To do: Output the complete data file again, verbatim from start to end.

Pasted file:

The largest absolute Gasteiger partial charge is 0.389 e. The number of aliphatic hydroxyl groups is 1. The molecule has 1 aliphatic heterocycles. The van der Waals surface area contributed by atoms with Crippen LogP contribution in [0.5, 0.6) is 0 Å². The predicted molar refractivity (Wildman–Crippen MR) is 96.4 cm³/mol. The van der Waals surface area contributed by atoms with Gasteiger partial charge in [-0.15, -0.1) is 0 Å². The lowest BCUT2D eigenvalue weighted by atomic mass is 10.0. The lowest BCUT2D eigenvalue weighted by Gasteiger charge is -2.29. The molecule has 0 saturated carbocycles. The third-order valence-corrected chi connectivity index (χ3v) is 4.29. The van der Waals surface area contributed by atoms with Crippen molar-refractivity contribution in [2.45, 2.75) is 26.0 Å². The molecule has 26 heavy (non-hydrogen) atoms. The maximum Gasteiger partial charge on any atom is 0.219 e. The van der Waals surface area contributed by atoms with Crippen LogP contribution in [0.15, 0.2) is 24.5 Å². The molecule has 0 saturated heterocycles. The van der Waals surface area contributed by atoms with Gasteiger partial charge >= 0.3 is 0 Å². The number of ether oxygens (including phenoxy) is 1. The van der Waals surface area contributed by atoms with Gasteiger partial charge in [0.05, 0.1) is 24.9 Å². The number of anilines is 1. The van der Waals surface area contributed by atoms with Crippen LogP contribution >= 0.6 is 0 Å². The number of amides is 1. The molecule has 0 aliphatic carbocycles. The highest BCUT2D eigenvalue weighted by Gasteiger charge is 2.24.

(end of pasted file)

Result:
The largest absolute Gasteiger partial charge is 0.389 e. The number of aliphatic hydroxyl groups is 1. The molecule has 1 aliphatic heterocycles. The van der Waals surface area contributed by atoms with Crippen LogP contribution in [0.5, 0.6) is 0 Å². The predicted molar refractivity (Wildman–Crippen MR) is 96.4 cm³/mol. The van der Waals surface area contributed by atoms with Gasteiger partial charge in [-0.15, -0.1) is 0 Å². The lowest BCUT2D eigenvalue weighted by atomic mass is 10.0. The lowest BCUT2D eigenvalue weighted by Gasteiger charge is -2.29. The molecule has 0 saturated carbocycles. The third-order valence-corrected chi connectivity index (χ3v) is 4.29. The van der Waals surface area contributed by atoms with Crippen molar-refractivity contribution in [2.45, 2.75) is 26.0 Å². The molecule has 26 heavy (non-hydrogen) atoms. The maximum Gasteiger partial charge on any atom is 0.219 e. The van der Waals surface area contributed by atoms with Crippen LogP contribution in [0.15, 0.2) is 24.5 Å². The molecule has 0 saturated heterocycles. The van der Waals surface area contributed by atoms with Gasteiger partial charge >= 0.3 is 0 Å². The number of ether oxygens (including phenoxy) is 1. The van der Waals surface area contributed by atoms with Gasteiger partial charge in [0.05, 0.1) is 24.9 Å². The number of anilines is 1. The van der Waals surface area contributed by atoms with Crippen LogP contribution >= 0.6 is 0 Å². The number of amides is 1. The molecule has 0 aliphatic carbocycles. The highest BCUT2D eigenvalue weighted by Gasteiger charge is 2.24.